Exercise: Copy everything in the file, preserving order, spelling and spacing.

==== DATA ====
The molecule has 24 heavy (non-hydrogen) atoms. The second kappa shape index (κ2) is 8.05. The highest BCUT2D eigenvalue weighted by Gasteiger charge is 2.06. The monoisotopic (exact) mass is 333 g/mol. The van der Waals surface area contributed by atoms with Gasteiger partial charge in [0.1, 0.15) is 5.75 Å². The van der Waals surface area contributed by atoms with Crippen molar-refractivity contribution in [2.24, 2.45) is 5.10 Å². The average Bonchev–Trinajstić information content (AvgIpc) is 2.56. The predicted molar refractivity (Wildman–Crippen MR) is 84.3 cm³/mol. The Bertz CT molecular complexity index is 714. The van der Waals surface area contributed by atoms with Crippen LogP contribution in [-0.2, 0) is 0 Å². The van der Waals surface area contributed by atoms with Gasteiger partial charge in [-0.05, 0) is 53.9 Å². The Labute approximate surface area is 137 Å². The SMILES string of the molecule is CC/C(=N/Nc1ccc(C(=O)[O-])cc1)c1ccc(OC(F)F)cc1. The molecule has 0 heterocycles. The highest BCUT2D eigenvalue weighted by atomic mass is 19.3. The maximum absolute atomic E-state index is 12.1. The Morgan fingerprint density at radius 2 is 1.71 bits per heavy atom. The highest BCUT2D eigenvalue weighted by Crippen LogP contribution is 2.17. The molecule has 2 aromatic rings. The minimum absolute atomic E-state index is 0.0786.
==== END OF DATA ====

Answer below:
The molecule has 24 heavy (non-hydrogen) atoms. The second kappa shape index (κ2) is 8.05. The highest BCUT2D eigenvalue weighted by Gasteiger charge is 2.06. The monoisotopic (exact) mass is 333 g/mol. The van der Waals surface area contributed by atoms with Gasteiger partial charge in [0.1, 0.15) is 5.75 Å². The van der Waals surface area contributed by atoms with Crippen molar-refractivity contribution in [2.24, 2.45) is 5.10 Å². The average Bonchev–Trinajstić information content (AvgIpc) is 2.56. The predicted molar refractivity (Wildman–Crippen MR) is 84.3 cm³/mol. The Bertz CT molecular complexity index is 714. The van der Waals surface area contributed by atoms with Crippen LogP contribution in [-0.2, 0) is 0 Å². The van der Waals surface area contributed by atoms with Gasteiger partial charge in [-0.05, 0) is 53.9 Å². The Labute approximate surface area is 137 Å². The SMILES string of the molecule is CC/C(=N/Nc1ccc(C(=O)[O-])cc1)c1ccc(OC(F)F)cc1. The molecule has 0 heterocycles. The highest BCUT2D eigenvalue weighted by atomic mass is 19.3. The maximum absolute atomic E-state index is 12.1. The Morgan fingerprint density at radius 2 is 1.71 bits per heavy atom. The highest BCUT2D eigenvalue weighted by Crippen LogP contribution is 2.17. The molecule has 2 aromatic rings. The minimum absolute atomic E-state index is 0.0786.